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Pensievision Awarded $2M+ by the National Institutes of Health (NIH) to perform clinical testing of a handheld, 3D imaging system for improved screening of cervical cancer.

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Pensievision, Inc., an imaging technology startup, was awarded a National Institutes of Health (NIH) Phase II grant for the project titled: “A Novel, Low-Cost, Handheld, 3D Imaging System for Improved Screening of Cervical Neoplasia in Resource Limited Settings.”

The proposal, submitted by a team led by Dr. Joseph Carson, received high acclaims from the review board, stating that the device has “an extremely innovative approach that has a potential to revolutionize this field” and that “this project is of high significance with a huge potential to positively impact healthcare.”

The 2-year grant is funded by the National Cancer Institute (NCI) and will be used to complete research & development and conduct clinical testing of the device in 3 countries, including the US (at Virginia Tech Carilion School of Medicine), Kenya (at the Aga Khan University), and Malawi (at the University of Science and Technology). Pensievision will also partner with the Virginia Tech Department of Biomedical Engineering and Mechanics (BEAM) for coordinating global health activities and advancing technology components.

This Phase II grant comes after Pensievision successfully obtained in Phase I, in-vivo, anonymous, 3D images of the cervix during clinical tests performed at UC San Diego Health by Dr. Jessica Kingston, an Obstetrician/Gynecologist and Professor of Obstetrics, Gynecology, and Reproductive Sciences. 

Cervical cancer is the fourth most common cancer among women globally, with an estimated 604,000 new cases and 342,000 deaths in 2020. About 90% of mortalities occurred in low- and middle-income countries where access to screening is limited.

“We spent years in research and development, so we are extremely excited to start clinical tests with patients in 3 countries,” said Dr. Joe Carson, the principal investigator on this grant and Pensievision’s Chief Technology Officer. Tal Almog, President of Pensievision, added: “Considering that less than 20% of NIH grant applications get funded, we are honored to receive our fourth grant supported by the federal government, which attests to the potential for Pensievision to enhance cancer screening and diagnostic techniques that could save lives.”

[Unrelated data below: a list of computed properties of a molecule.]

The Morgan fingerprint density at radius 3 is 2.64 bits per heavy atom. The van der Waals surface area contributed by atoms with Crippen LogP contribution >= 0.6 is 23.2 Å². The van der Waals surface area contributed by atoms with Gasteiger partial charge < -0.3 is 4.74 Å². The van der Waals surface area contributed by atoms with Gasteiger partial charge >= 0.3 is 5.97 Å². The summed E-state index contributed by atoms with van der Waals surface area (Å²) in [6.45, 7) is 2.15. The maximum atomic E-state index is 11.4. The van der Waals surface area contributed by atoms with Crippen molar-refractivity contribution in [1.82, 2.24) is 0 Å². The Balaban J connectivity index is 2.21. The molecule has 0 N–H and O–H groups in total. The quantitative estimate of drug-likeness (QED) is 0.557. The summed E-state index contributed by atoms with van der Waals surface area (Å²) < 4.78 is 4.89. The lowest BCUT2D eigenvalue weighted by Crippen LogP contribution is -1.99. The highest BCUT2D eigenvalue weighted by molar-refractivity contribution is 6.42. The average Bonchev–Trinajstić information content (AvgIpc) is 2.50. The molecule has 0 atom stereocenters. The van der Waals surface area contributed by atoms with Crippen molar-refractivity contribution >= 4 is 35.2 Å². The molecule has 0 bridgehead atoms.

About Pensievision

Pensievision was founded by Dr. Joe Carson, Dr. YT Liu, Tal Almog, and Ben Carson, with the help of world-class experts in the fields of imaging, medicine, and business.

In 2022 the company completed the development of CervImage™, the world’s first handheld colposcope capable of producing real-time, 3D high-resolution images of the cervix, to assist in early-stage screening and analysis of cervical cancer.

Pensievision’s patented 3D optical imaging technology is unique in its approach of using astronomy imaging techniques, coupled with artificial intelligence, for imaging of lesions inside the body. The technology was developed leveraging Dr. Carson’s extensive experience in extraterrestrial imaging, including his discovery of a ‘super-Jupiter’, and of the coldest imaged companion of a sun-like star (for which he was recognized as ‘TIME magazine top 10 science discoveries of 2009’).

The company is currently working to develop additional medical applications for its 3D imaging technology, including imaging of skin lesions, and lesions in the esophagus and pharynx.

Recently, Pensievision has begun developing non-medical applications for industrial inspections, nondestructive testing, and aerospace. A prototype imaging device designed for microsatellites, to monitor biological payloads in space, is currently undergoing simulated space environment testing and is planned to be launched into space within the next couple of years.

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Tamia Sumpter

Tamia is a driven senior undergraduate Bioengineering student currently enrolled at Clemson University. With a strong foundation in her field, she has honed her skills through hands-on experience in research and development at Eli Lilly & Company. During her time in the ADME department, Tamia contributed significantly by working on siRNAs and their applications in finding In Vitro-In Vivo Correlation (IVIVC). Looking ahead, Tamia has set her sights on a promising career in law. She aspires to specialize in Intellectual Property Law, with a particular focus on serving as in-house counsel for leading medical device or pharmaceutical companies. Her enthusiasm for this role is palpable as she prepares to embark on her legal journey! She is also a proud member of the Omicron Phi chapter of Delta Sigma Theta Sorority, Inc., PEER Mentor for Clemson PEER/WiSE, and currently serves as the President of Clemson Bioengineering Organization (CBO). With her unique blend of scientific knowledge and legal interests, Tamia is poised to make a meaningful impact in the healthcare and life sciences industries.